New Owner of Newport Model Boats Projects Smooth Sailing in 2023 and Beyond

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Don Logan of Newport Model Boats. Photo credit Larry Parker

Anyone who could grow a beard in 1979, should remember the oft-repeated advertising slogan by Victor Kiam, then president of Remington electric razors: “I liked the shaver so much, I bought the company.”

Fast forward to January 2023: Newport Beach born-and-raised entrepreneur Don Logan liked a small, Newport-based model boat-making business so much that he “bought the company.”

In large part due to Covid-blamed business slowdowns for the past two years, the 55- year-old, internationally renowned Newport Model Boats Company literally found itself aground, and close to washing into the rocks of bankruptcy.

But like a Coast Guard cutter to a distressed vessel, Logan arrived just in time to rescue the company (Side note: This writer served in the Coast Guard, and has been waiting decades to incorporate this analogy).

Started in 1968 by Kenny Gardiner, a former model maker for Douglas Aircraft, Newport Model Boats was known for its exacting attention to detail in all its model recreations — so much so that famed yachtsmen of the day, such as Roy Disney, publishing magnate Nelson Doubleday, Jr., and oilman/philanthropist Howard Keck, commissioned scale models of their yachts.

One of Gardiner’s 1960’s model masterpieces included a 3/8th-inch scale replica of the oil tycoon’s Sparkman & Stephens-designed, 123-foot ketch, Galileo — crafted for the unheard of price (at that time) of $58,000. Logan estimated that to duplicate such a model, he would have to charge at least three times that sum. Recently, Logan quoted $40K for a fully-rigged, 46-inch model of a 100-foot sloop owned by a Colorado businessman.

In the few months that Logan has owned the company, he has learned that “”virtually everyone who owns a boat, for whatever reasons, wants to display a model of their boat.”

In the U.S. alone, there are more than 25.4 million registered boats, according to the U.S. Coast Guard. There are more than one million in California alone — not including kayaks, canoes, paddle boards, surf boards and other watercraft. Who wouldn’t want a model of their dinghy on the mantle place?

Although Logan has been a lifelong, competitive Newport sailor, he had never heard of Newport Model Boats until he decided to have a “half model” of a Harbor 20 sailboat made for his lady friend, Newport Radiologist Roxanne Chan — herself a Harbor 20 competitor.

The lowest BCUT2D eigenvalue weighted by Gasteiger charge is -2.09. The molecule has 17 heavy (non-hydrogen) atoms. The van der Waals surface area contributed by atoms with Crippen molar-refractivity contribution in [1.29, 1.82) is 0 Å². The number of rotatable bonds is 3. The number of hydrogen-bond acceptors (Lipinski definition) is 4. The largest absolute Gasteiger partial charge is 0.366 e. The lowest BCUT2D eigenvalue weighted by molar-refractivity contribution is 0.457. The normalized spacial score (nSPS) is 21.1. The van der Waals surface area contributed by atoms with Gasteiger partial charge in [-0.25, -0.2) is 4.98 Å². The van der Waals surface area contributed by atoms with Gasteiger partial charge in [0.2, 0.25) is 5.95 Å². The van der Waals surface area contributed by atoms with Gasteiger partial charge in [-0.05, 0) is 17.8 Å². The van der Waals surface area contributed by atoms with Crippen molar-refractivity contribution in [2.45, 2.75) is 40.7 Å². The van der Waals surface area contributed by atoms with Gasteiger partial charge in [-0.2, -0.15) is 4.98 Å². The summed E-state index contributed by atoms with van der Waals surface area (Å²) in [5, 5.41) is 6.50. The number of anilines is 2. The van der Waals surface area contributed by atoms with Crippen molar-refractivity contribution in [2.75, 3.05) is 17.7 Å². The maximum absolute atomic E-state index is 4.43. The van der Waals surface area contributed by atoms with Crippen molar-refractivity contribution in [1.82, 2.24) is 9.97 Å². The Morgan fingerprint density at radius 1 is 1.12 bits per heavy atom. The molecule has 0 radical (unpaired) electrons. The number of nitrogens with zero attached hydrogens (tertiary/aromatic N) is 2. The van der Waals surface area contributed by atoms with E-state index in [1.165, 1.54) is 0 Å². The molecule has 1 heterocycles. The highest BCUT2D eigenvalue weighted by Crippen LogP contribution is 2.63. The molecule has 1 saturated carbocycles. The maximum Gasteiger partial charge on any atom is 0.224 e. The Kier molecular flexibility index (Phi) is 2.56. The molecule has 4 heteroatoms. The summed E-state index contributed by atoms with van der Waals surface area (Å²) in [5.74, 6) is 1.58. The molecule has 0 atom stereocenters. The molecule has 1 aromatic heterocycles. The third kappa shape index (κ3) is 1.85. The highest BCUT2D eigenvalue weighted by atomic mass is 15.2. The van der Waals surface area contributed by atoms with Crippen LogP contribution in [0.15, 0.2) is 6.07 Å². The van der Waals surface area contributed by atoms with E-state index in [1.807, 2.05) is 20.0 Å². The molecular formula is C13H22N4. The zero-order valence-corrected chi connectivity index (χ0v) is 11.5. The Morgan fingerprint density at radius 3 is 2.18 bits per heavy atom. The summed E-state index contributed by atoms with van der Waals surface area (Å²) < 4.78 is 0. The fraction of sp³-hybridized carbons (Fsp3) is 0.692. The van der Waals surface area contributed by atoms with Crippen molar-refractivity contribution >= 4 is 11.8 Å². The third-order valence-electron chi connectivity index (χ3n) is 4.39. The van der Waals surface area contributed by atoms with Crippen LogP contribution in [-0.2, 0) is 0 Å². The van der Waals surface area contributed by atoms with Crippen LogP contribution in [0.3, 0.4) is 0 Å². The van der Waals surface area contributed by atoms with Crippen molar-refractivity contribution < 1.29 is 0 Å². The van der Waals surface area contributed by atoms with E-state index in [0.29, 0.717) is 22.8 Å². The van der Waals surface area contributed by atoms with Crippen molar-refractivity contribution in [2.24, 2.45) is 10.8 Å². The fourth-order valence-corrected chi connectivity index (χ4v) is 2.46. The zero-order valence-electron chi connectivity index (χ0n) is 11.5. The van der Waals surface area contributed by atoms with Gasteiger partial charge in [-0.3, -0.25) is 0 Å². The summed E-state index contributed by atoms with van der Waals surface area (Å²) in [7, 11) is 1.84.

Reaching out to the local fleet, he was referred to electric boat maker Marshall “Duffy” Duffield, a lifelong friend — and customer — of the model maker. After Gardiner’s passing, Duffield wanted to continue the legacy that Gardiner had established, so since the craft shop was nearby to Duffield’s manufacturing facility, he took over the helm of the shop and continued to produce superb quality, one-off models in the same old-world, hand-crafted style that had attracted yachtsmen worldwide.

Craftsmen most often work in anonymity. One such was Gardiner apprentice Dean Darusha, who last December worked out a deal with Duffield to take over the company. The deal included more than 1,000 different half-hull molds of both sailing and power boat brands, the majority of which were used to resin-cast models that were mounted on hardwood plaques.

It’s a known “fact” that few artists are businesspeople, and vice versa. But having launched a number of businesses over four decades, Logan feels he excels at the art of business, and so purchased Newport Model Boats with the hopes of expanding the business through both improved technology and more defined marketing.

Considering the aforementioned numbers of boat owners, not to mention all the boat brokers who could gift a model boat in appreciation for their purchases, and manufacturers that could provide promotional models to customers, as well as expansive marine-related retailers, one can see that the market for sales is immense. Today’s basic price for a half model trophy plaque is $150.00. The math is easier than calculating m.p.h. to knots.

Currently, Logan is meeting with Lorenzo Valdevit, UCI Professor of Materials Science and Engineering/Director, Materials and Manufacturing Technology, to explore improved methods of 3D printing production “in a timely fashion, with improved quality. This can change our current labor-intensive model,” he said, in anticipation of energetic growth.

As history has shown, possessing a model of one’s cherished watercraft doubles the pleasure of ownership — and all without additional slip fees.

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